Gilles Kepel has expressed little sympathy for the far-right ideologues of the National Front in France. Joel Saget / AFP
Gilles Kepel has expressed little sympathy for the far-right ideologues of the National Front in France. Joel Saget / AFP

We need to find a better way to discuss violent extremism

The subject of Islamist extremism demands a thorough and comprehensive examination. In the midst of that discussion, there is the temptation to resort to simplistic responses – and that helps no one. The attacks in Egypt last week make that ever more pertinent. Yet many persist in pursuing the discussion in precisely those terms, in both the Arab world and the West.

Take the discussion in France. For a while now, the two most prominent theorists on Islamist extremism have been Gilles Kepel and Olivier Roy.

Both of them have their roles on different parts of the political spectrum, and they disagree on key points. But rather than admit that both have made useful contributions to the debate, those partisans insist that one perspective is thoroughly correct and the other is thoroughly wrong. That is neither helpful nor true.

Take Kepel. To his credit, he has expressed little sympathy for the far-right ideologues of the National Front in France. At the same time, he was also part of the commission that led to the banning of the hijab in public institutions in France, and, according to an analysis of his position in a recent New York Times review of his position, “dismissed claims of widespread Islamophobia in French society as fraudulent”.

This perspective, at a time when anti-Muslim sentiment is not only widespread in Europe, but is growing at an alarming rate, contributes to a dangerous populism that portrays Muslims as problems.

At the same time, Kepel draws attention to the reality that there is a disturbing growth in ultra-conservative understandings of Islam in Muslim communities in France and elsewhere. He, quite accurately, points out that this is relevant to discussions of extremism. Ignoring that discourse is not useful, nor is concluding that ideas are irrelevant or incidental.

Such ideas are indelibly linked to the bombings in Egypt on Palm Sunday targeting Christians – which also apparently targeted mosques that were linked to Sufism. This, despite the fact that Sufism is part and parcel of normal Sunni Islam. Indeed, that is core to why it is problematic for this kind of approach.

At the same time, Kepel can and does go too far. His discourse aggressively attacks the likes of Roy. The French press has focused much of the public debate as some kind of zero-sum game between the theories of the two adversaries.

But this is not the way to go. Both Kepel and Roy have made contributions to the debate.

Roy, quite correctly, points out that dominant perceptions of what is an appropriate secularism have caused problems for those Muslims who do not try to hide their religious convictions.

France has, by and large, found that awkward. Taken to its logical conclusion, that awkwardness has led to police officers forcing Muslim women to remove their burkinis and change into western beachwear on French public beaches.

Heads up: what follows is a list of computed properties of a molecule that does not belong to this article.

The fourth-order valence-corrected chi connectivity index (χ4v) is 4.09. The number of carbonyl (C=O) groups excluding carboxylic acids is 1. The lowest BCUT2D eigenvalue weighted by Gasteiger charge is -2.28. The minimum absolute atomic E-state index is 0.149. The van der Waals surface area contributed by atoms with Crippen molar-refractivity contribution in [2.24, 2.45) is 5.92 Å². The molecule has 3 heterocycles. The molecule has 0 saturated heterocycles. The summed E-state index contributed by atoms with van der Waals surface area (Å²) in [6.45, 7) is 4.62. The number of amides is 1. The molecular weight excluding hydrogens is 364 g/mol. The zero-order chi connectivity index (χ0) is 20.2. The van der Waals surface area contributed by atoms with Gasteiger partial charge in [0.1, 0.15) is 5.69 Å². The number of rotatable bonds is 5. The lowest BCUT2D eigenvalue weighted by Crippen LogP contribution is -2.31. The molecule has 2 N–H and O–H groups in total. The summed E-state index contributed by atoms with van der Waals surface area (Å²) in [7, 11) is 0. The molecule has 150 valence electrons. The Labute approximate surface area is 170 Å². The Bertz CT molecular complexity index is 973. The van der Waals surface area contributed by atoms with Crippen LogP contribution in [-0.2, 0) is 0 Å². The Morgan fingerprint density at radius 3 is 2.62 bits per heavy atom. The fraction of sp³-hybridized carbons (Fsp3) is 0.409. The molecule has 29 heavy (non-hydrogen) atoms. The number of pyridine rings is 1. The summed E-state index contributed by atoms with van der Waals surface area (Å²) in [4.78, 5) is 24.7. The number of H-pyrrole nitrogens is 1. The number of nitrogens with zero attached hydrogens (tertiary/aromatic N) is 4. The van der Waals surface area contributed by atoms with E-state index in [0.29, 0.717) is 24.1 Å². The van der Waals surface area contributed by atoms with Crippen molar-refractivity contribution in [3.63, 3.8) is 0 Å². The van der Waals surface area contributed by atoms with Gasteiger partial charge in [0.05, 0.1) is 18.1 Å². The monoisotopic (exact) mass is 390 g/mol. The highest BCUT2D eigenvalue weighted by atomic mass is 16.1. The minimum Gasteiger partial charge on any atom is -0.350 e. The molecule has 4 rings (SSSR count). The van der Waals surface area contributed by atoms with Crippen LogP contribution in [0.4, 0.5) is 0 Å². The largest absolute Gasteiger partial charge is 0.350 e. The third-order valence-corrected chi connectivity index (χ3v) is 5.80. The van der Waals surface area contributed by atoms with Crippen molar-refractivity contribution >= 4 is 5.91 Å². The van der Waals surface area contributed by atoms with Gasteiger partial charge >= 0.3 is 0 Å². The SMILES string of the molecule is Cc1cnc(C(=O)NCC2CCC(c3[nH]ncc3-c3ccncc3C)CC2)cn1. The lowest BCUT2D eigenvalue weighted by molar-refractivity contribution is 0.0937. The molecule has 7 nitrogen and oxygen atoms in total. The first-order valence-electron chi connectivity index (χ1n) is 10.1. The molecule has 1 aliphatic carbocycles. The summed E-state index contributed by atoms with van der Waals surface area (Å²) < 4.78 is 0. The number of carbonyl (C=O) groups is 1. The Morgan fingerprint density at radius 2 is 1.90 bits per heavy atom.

This obsession with how some Muslim women choose to dress does nothing to stem extremism in Muslim communities. On the contrary, it simply empowers populist types of extremist secularism.

The debate in the French media has also spilt over the English Channel, and Roy recently wrote in The Guardian on the issue.

Roy, for his part, as do many on the French left, sometimes does not take sufficient stock of the importance of ideas. It is relevant and important to identify the variety of factors that play into the rise of extremist Islamism – and those include social, economic and political factors.

But ideas are also crucial. The virulent sectarianism endemic in the attacks on Palm Sunday cannot be separated from ideas, and reducing them to socio-economic factors would effectively remove the significance of ideas altogether. That is not helpful either.

Nevertheless, figures such as Roy are correct to point out that there are many other issues at play here – and they certainly aid in the recruitment strategies of radical ideologues.

Many on the left also fall into a dangerous trap, which is to argue that if Muslims are labelled en masse as problems, they will be forced into extremism.

That, in essence, argues that Muslims are just a nudge away from becoming extremist.

That is obviously not what such figures on the left want to argue, but it is the logical conclusion of their argument. If they want to argue that it gives radical preachers ammunition, that would be a valid and legitimate claim. But there is a difference between the two claims, and it is important to get that right as well.

The discussion around extremism is an important one, and one that shouldn’t be underestimated. By the same token it is unnecessary and counter-productive to assume that everyone is either utterly wrong or completely right all the time.

We can, and should, take good frames of perspective where possible, even when they come from figures who disagree on fundamental issues. A comprehensively good analysis can afford to be selective and circumspect. Otherwise, we run the risk of simply repeating the mistakes of the past. If nothing else, the Palm Sunday horror in Egypt shows we can’t do that without disastrous consequences.

Dr HA Hellyer is a senior non-resident fellow at the Atlantic Council in Washington and the Royal United Services Institute in ­London

On Twitter: @hahellyer


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